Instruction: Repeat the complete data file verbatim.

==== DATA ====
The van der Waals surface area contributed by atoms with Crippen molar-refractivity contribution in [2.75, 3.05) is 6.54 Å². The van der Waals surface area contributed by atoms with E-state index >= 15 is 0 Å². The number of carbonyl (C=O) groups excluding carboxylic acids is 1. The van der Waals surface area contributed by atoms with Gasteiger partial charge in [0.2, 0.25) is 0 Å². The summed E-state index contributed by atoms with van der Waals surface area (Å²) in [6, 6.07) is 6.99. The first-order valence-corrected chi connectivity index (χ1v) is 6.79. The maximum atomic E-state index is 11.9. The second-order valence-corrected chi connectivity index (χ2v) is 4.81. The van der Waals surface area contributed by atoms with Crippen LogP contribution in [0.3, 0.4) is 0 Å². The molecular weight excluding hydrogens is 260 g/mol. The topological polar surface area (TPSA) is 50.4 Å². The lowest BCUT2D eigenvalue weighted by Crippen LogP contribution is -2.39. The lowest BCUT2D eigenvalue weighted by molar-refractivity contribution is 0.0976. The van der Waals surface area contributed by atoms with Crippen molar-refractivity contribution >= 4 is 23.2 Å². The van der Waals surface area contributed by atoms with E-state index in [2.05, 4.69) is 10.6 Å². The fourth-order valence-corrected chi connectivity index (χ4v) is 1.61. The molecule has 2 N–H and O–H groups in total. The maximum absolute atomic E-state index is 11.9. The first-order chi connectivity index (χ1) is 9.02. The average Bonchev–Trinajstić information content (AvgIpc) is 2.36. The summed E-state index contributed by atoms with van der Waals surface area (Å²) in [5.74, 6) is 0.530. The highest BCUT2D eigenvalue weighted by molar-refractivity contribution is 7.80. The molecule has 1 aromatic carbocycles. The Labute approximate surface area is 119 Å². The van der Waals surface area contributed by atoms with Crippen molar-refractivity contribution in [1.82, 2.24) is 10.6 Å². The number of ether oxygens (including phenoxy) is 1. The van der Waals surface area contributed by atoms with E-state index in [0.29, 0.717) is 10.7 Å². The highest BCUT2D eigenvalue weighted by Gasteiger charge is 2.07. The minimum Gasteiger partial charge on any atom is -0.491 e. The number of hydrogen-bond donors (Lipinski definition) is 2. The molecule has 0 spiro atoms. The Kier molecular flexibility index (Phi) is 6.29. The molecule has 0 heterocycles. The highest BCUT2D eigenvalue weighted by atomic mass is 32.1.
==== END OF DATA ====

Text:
The van der Waals surface area contributed by atoms with Crippen molar-refractivity contribution in [2.75, 3.05) is 6.54 Å². The van der Waals surface area contributed by atoms with E-state index >= 15 is 0 Å². The number of carbonyl (C=O) groups excluding carboxylic acids is 1. The van der Waals surface area contributed by atoms with Gasteiger partial charge in [0.2, 0.25) is 0 Å². The summed E-state index contributed by atoms with van der Waals surface area (Å²) in [6, 6.07) is 6.99. The first-order valence-corrected chi connectivity index (χ1v) is 6.79. The maximum atomic E-state index is 11.9. The second-order valence-corrected chi connectivity index (χ2v) is 4.81. The van der Waals surface area contributed by atoms with Crippen LogP contribution in [0.3, 0.4) is 0 Å². The molecular weight excluding hydrogens is 260 g/mol. The topological polar surface area (TPSA) is 50.4 Å². The lowest BCUT2D eigenvalue weighted by Crippen LogP contribution is -2.39. The lowest BCUT2D eigenvalue weighted by molar-refractivity contribution is 0.0976. The van der Waals surface area contributed by atoms with Crippen molar-refractivity contribution >= 4 is 23.2 Å². The van der Waals surface area contributed by atoms with E-state index in [2.05, 4.69) is 10.6 Å². The fourth-order valence-corrected chi connectivity index (χ4v) is 1.61. The molecule has 2 N–H and O–H groups in total. The maximum absolute atomic E-state index is 11.9. The first-order chi connectivity index (χ1) is 9.02. The average Bonchev–Trinajstić information content (AvgIpc) is 2.36. The summed E-state index contributed by atoms with van der Waals surface area (Å²) in [5.74, 6) is 0.530. The highest BCUT2D eigenvalue weighted by molar-refractivity contribution is 7.80. The molecule has 1 aromatic carbocycles. The Labute approximate surface area is 119 Å². The van der Waals surface area contributed by atoms with Crippen molar-refractivity contribution in [1.82, 2.24) is 10.6 Å². The number of ether oxygens (including phenoxy) is 1. The van der Waals surface area contributed by atoms with E-state index in [0.29, 0.717) is 10.7 Å². The highest BCUT2D eigenvalue weighted by Gasteiger charge is 2.07. The minimum Gasteiger partial charge on any atom is -0.491 e. The number of hydrogen-bond donors (Lipinski definition) is 2. The molecule has 0 spiro atoms. The Kier molecular flexibility index (Phi) is 6.29. The molecule has 0 heterocycles. The highest BCUT2D eigenvalue weighted by atomic mass is 32.1.